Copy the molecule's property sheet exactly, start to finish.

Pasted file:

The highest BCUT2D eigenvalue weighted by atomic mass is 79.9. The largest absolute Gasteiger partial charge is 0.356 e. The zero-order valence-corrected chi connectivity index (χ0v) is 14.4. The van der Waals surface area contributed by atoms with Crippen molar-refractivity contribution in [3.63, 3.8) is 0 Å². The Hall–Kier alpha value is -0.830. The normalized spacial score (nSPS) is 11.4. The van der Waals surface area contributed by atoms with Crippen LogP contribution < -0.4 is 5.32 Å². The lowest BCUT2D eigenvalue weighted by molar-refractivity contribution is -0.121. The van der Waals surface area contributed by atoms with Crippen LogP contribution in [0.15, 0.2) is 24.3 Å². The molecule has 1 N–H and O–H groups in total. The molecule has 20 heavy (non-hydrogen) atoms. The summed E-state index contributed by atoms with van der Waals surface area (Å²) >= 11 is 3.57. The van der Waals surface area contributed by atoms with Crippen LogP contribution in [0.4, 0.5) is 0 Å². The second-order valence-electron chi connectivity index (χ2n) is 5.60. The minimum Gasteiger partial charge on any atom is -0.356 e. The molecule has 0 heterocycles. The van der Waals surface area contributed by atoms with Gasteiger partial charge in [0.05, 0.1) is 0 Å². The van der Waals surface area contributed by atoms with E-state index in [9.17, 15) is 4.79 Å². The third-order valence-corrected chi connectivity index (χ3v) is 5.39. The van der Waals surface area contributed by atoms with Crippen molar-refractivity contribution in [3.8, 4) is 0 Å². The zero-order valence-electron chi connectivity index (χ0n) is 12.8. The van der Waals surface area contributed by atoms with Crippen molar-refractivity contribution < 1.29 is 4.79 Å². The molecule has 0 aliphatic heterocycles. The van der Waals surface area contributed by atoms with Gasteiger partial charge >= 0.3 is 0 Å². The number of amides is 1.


The highest BCUT2D eigenvalue weighted by atomic mass is 79.9. The largest absolute Gasteiger partial charge is 0.356 e. The zero-order valence-corrected chi connectivity index (χ0v) is 14.4. The van der Waals surface area contributed by atoms with Crippen molar-refractivity contribution in [3.63, 3.8) is 0 Å². The Hall–Kier alpha value is -0.830. The normalized spacial score (nSPS) is 11.4. The van der Waals surface area contributed by atoms with Crippen LogP contribution < -0.4 is 5.32 Å². The lowest BCUT2D eigenvalue weighted by molar-refractivity contribution is -0.121. The van der Waals surface area contributed by atoms with Crippen LogP contribution in [0.15, 0.2) is 24.3 Å². The molecule has 1 N–H and O–H groups in total. The molecule has 20 heavy (non-hydrogen) atoms. The summed E-state index contributed by atoms with van der Waals surface area (Å²) >= 11 is 3.57. The van der Waals surface area contributed by atoms with Crippen LogP contribution in [0.4, 0.5) is 0 Å². The second-order valence-electron chi connectivity index (χ2n) is 5.60. The minimum Gasteiger partial charge on any atom is -0.356 e. The molecule has 0 heterocycles. The van der Waals surface area contributed by atoms with Gasteiger partial charge in [0.05, 0.1) is 0 Å². The van der Waals surface area contributed by atoms with E-state index in [9.17, 15) is 4.79 Å². The third-order valence-corrected chi connectivity index (χ3v) is 5.39. The van der Waals surface area contributed by atoms with Crippen molar-refractivity contribution in [3.8, 4) is 0 Å². The zero-order valence-electron chi connectivity index (χ0n) is 12.8. The van der Waals surface area contributed by atoms with Crippen molar-refractivity contribution < 1.29 is 4.79 Å². The molecule has 0 aliphatic heterocycles. The van der Waals surface area contributed by atoms with Gasteiger partial charge >= 0.3 is 0 Å². The number of amides is 1.